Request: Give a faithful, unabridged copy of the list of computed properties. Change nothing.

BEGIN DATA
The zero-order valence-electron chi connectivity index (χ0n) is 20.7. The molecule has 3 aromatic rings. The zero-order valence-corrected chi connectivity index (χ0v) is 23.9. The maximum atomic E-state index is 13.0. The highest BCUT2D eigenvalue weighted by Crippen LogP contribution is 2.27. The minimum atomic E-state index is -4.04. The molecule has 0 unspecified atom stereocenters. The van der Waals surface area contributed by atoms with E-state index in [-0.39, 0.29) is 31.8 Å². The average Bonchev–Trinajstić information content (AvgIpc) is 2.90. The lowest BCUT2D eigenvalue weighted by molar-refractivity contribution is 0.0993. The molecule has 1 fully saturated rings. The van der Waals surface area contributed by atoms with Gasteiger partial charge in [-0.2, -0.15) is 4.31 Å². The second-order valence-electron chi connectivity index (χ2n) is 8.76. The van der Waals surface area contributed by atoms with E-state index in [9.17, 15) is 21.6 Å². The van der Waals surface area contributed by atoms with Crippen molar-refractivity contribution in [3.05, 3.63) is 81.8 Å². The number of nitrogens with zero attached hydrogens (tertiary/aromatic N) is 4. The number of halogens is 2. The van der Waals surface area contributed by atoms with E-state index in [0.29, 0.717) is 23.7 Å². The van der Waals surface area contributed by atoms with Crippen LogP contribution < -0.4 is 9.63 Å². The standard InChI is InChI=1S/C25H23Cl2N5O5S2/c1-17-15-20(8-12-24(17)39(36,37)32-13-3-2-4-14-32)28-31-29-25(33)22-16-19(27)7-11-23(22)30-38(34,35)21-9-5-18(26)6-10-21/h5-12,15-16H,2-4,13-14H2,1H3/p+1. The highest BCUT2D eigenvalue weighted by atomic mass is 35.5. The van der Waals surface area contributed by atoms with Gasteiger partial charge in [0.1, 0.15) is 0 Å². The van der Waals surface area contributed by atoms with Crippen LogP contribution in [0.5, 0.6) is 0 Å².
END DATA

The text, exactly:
The zero-order valence-electron chi connectivity index (χ0n) is 20.7. The molecule has 3 aromatic rings. The zero-order valence-corrected chi connectivity index (χ0v) is 23.9. The maximum atomic E-state index is 13.0. The highest BCUT2D eigenvalue weighted by Crippen LogP contribution is 2.27. The minimum atomic E-state index is -4.04. The molecule has 0 unspecified atom stereocenters. The van der Waals surface area contributed by atoms with E-state index in [-0.39, 0.29) is 31.8 Å². The average Bonchev–Trinajstić information content (AvgIpc) is 2.90. The lowest BCUT2D eigenvalue weighted by molar-refractivity contribution is 0.0993. The molecule has 1 fully saturated rings. The van der Waals surface area contributed by atoms with Gasteiger partial charge in [-0.2, -0.15) is 4.31 Å². The second-order valence-electron chi connectivity index (χ2n) is 8.76. The van der Waals surface area contributed by atoms with E-state index in [9.17, 15) is 21.6 Å². The van der Waals surface area contributed by atoms with Crippen molar-refractivity contribution in [3.05, 3.63) is 81.8 Å². The number of nitrogens with zero attached hydrogens (tertiary/aromatic N) is 4. The number of halogens is 2. The van der Waals surface area contributed by atoms with E-state index in [0.29, 0.717) is 23.7 Å². The van der Waals surface area contributed by atoms with Crippen LogP contribution < -0.4 is 9.63 Å². The standard InChI is InChI=1S/C25H23Cl2N5O5S2/c1-17-15-20(8-12-24(17)39(36,37)32-13-3-2-4-14-32)28-31-29-25(33)22-16-19(27)7-11-23(22)30-38(34,35)21-9-5-18(26)6-10-21/h5-12,15-16H,2-4,13-14H2,1H3/p+1. The highest BCUT2D eigenvalue weighted by atomic mass is 35.5. The van der Waals surface area contributed by atoms with Gasteiger partial charge in [0.1, 0.15) is 0 Å². The van der Waals surface area contributed by atoms with Crippen LogP contribution in [0.5, 0.6) is 0 Å².